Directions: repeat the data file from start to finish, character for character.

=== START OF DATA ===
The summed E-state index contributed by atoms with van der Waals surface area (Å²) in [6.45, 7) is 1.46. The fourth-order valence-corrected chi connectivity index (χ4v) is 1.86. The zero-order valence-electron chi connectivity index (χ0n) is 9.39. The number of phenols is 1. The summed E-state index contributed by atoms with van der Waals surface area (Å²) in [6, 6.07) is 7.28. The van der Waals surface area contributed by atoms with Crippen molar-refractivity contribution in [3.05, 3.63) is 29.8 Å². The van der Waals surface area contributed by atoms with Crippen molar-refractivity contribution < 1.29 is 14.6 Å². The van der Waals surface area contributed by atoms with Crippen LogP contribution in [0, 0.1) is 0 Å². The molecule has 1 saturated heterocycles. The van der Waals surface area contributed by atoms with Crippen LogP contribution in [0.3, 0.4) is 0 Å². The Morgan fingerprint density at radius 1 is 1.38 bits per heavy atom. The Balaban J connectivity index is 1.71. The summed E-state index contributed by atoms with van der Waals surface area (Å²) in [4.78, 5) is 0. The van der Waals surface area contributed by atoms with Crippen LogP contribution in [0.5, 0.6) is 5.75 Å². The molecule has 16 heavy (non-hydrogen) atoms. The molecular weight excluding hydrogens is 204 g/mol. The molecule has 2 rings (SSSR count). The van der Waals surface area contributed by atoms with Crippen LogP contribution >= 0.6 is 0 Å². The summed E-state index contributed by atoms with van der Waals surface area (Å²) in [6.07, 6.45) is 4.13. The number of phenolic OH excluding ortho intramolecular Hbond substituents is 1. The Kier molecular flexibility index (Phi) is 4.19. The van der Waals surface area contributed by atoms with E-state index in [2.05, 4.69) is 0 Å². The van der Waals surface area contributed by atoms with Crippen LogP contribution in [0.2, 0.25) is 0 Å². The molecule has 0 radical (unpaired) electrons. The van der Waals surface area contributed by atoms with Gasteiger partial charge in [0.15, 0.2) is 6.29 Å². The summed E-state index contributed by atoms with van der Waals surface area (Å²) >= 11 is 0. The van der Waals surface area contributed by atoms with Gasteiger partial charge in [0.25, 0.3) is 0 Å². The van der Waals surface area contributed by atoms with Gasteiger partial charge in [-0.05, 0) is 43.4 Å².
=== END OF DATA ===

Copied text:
The summed E-state index contributed by atoms with van der Waals surface area (Å²) in [6.45, 7) is 1.46. The fourth-order valence-corrected chi connectivity index (χ4v) is 1.86. The zero-order valence-electron chi connectivity index (χ0n) is 9.39. The number of phenols is 1. The summed E-state index contributed by atoms with van der Waals surface area (Å²) in [6, 6.07) is 7.28. The van der Waals surface area contributed by atoms with Crippen molar-refractivity contribution in [3.05, 3.63) is 29.8 Å². The van der Waals surface area contributed by atoms with Crippen molar-refractivity contribution < 1.29 is 14.6 Å². The van der Waals surface area contributed by atoms with Crippen LogP contribution in [0, 0.1) is 0 Å². The molecule has 1 saturated heterocycles. The van der Waals surface area contributed by atoms with Crippen LogP contribution in [0.3, 0.4) is 0 Å². The Morgan fingerprint density at radius 1 is 1.38 bits per heavy atom. The Balaban J connectivity index is 1.71. The summed E-state index contributed by atoms with van der Waals surface area (Å²) in [4.78, 5) is 0. The van der Waals surface area contributed by atoms with Crippen LogP contribution in [0.5, 0.6) is 5.75 Å². The molecule has 16 heavy (non-hydrogen) atoms. The molecular weight excluding hydrogens is 204 g/mol. The molecule has 2 rings (SSSR count). The van der Waals surface area contributed by atoms with Crippen LogP contribution >= 0.6 is 0 Å². The summed E-state index contributed by atoms with van der Waals surface area (Å²) in [6.07, 6.45) is 4.13. The number of phenolic OH excluding ortho intramolecular Hbond substituents is 1. The Kier molecular flexibility index (Phi) is 4.19. The van der Waals surface area contributed by atoms with E-state index in [2.05, 4.69) is 0 Å². The van der Waals surface area contributed by atoms with Crippen LogP contribution in [0.2, 0.25) is 0 Å². The molecule has 0 radical (unpaired) electrons. The van der Waals surface area contributed by atoms with Gasteiger partial charge in [0.15, 0.2) is 6.29 Å². The summed E-state index contributed by atoms with van der Waals surface area (Å²) >= 11 is 0. The van der Waals surface area contributed by atoms with Gasteiger partial charge in [0.25, 0.3) is 0 Å². The van der Waals surface area contributed by atoms with Gasteiger partial charge in [-0.05, 0) is 43.4 Å².